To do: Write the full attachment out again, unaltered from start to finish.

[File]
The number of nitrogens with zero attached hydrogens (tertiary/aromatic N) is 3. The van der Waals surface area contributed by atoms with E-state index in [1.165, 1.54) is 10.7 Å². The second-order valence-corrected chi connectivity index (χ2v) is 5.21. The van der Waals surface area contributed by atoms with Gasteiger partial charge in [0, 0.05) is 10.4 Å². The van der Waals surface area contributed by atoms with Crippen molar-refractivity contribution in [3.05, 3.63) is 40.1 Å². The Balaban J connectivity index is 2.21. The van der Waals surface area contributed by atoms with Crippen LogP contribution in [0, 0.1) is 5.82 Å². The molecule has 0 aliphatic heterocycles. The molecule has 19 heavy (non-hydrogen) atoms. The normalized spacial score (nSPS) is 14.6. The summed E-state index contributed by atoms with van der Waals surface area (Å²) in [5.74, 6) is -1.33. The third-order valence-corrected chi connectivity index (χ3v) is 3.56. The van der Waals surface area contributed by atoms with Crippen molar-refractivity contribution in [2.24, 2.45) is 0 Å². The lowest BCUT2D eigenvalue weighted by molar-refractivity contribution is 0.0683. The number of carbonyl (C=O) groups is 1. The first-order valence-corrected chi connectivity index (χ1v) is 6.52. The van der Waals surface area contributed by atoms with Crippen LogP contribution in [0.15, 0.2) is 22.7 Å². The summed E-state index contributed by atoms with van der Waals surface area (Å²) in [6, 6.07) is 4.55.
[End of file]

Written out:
The number of nitrogens with zero attached hydrogens (tertiary/aromatic N) is 3. The van der Waals surface area contributed by atoms with E-state index in [1.165, 1.54) is 10.7 Å². The second-order valence-corrected chi connectivity index (χ2v) is 5.21. The van der Waals surface area contributed by atoms with Gasteiger partial charge in [0, 0.05) is 10.4 Å². The van der Waals surface area contributed by atoms with Crippen molar-refractivity contribution in [3.05, 3.63) is 40.1 Å². The Balaban J connectivity index is 2.21. The van der Waals surface area contributed by atoms with Crippen LogP contribution in [0, 0.1) is 5.82 Å². The molecule has 0 aliphatic heterocycles. The molecule has 19 heavy (non-hydrogen) atoms. The normalized spacial score (nSPS) is 14.6. The summed E-state index contributed by atoms with van der Waals surface area (Å²) in [5.74, 6) is -1.33. The third-order valence-corrected chi connectivity index (χ3v) is 3.56. The van der Waals surface area contributed by atoms with Crippen molar-refractivity contribution in [2.24, 2.45) is 0 Å². The lowest BCUT2D eigenvalue weighted by molar-refractivity contribution is 0.0683. The number of carbonyl (C=O) groups is 1. The first-order valence-corrected chi connectivity index (χ1v) is 6.52. The van der Waals surface area contributed by atoms with Crippen LogP contribution in [0.15, 0.2) is 22.7 Å². The summed E-state index contributed by atoms with van der Waals surface area (Å²) in [6, 6.07) is 4.55.